- "How many high-priority tickets were created last month?"
- "What is the breakdown of the current status for the tickets that were created last month?"
- "Which types of tickets are most overdue?"
- "What are the most common budget items where actual spend exceeds estimated spend?"
- "During which months do our sales geographies generate the highest revenue?"
- "How does that change for just our West Coast geographies?"
- "Take me to my support agents page."
Other abilities cited by Microsoft for AI-assisted Power Apps and other Power Platform components include:
- Copilot can now understand unstructured file inputs and turn them into structured data tables: "To help speed up and simplify the creation of tables and apps from Excel, makers can now drop their Excel files into Power Apps, see a quick preview of the table that will be created and a preview of the data that will be imported."
- Copilot can generate descriptions of your applications and solutions in seconds: "Coming soon, Copilot will be able to help you generate a description of an app by ingesting the app's metadata and returning an overview of what the app does in natural language. This alleviates the need for developers to manually write summaries and for admins to open individual apps every time they need to understand what each app does."
- Sharing reusable development components to achieve organizational level-impact: "We're announcing a brand-new catalog in Microsoft Power Platform that gives makers a place to publish, share, and reuse the best low-code components within their organization. We are also empowering administrators to ensure only components that meet the highest standards of quality and security are published through the catalog manager."
"Copilot is making life easier for developers and admins alike with the ability to generate descriptions for complex applications and multi-component solutions with apps, data tables and automations," Microsoft summarized in this week's announcement about new AI functionality.
Power Platform Updates
While the above new AI-powered capabilities mostly pertain to Power Apps, other components of the mother Power Platform were also enhanced. These include Power BI, Power Automate, Power Pages and Power Virtual Agents.
Developments here include public previews of Copilot in Power Pages and Power BI, along with a private preview of generative actions in Microsoft Power Virtual Agents (for enhanced bot-building experiences), and more customization in Microsoft Power Automate.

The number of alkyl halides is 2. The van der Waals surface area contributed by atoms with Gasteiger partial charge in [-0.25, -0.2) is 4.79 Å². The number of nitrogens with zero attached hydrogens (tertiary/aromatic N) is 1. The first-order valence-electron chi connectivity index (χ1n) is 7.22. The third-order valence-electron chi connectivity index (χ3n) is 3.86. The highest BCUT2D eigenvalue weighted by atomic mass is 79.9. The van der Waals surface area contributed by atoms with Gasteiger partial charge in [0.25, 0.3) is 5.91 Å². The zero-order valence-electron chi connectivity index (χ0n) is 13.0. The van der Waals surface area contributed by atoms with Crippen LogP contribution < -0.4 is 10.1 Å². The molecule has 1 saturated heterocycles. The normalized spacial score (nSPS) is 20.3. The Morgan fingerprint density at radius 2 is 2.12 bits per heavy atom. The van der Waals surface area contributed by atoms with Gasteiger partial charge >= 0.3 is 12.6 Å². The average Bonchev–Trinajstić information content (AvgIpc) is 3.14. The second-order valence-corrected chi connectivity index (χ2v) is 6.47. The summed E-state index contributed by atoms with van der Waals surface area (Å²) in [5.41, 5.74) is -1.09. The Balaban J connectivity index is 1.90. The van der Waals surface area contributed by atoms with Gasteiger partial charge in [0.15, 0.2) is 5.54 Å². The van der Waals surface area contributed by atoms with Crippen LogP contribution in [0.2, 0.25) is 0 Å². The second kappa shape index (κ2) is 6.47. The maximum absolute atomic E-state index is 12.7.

Of the Power Pages preview, Microsoft revealed more in the May 23 post, "The future of app development with Microsoft Power Platform."
"Copilot in Power Pages can also generate webpage layouts, create images, and edit site themes for fast visual setup and customization to build websites your customers will love," Microsoft said. "With a single click, you can also add a Power Virtual Agents chatbot into your Power Pages site, which uses generative AI to instantly respond to user questions. All of this is possible in minutes using natural language and intelligent suggestions, streamlining the process of creating a Power Pages site."
Power BI users, meanwhile, can also use NLP to do things like describe visuals and insights they're looking for, which Copilot will generate.
Power Automate developers now have a new way to build custom actions in desktop flows with the Actions SDK, in yet another preview, this one public. "This means that developers can extend the vast library of out-of-the-box actions available in desktop flows to interact with their commonly used or homegrown apps," Microsoft said.
Low-Code Is the Future
AI-enhanced Power Apps and other Power Platform components are key to Microsoft's low-code push. Even though the company caters to professional and enterprise development with its flagship Visual Studio IDE, its cross-platform Visual Studio Code editor and other dev tooling, those "ordinary business users" and "citizen developers" are becoming increasingly important.
Microsoft knows this, of course, and cited a 2022 Gartner research study that said, "By 2026, low-code development tools will account for 75 percent of new application development."
With AI enhancing the low code/no code space by leaps and bounds, that might turn out to be a very conservative and short-sighted prediction.
David Ramel is an editor and writer for Converge360.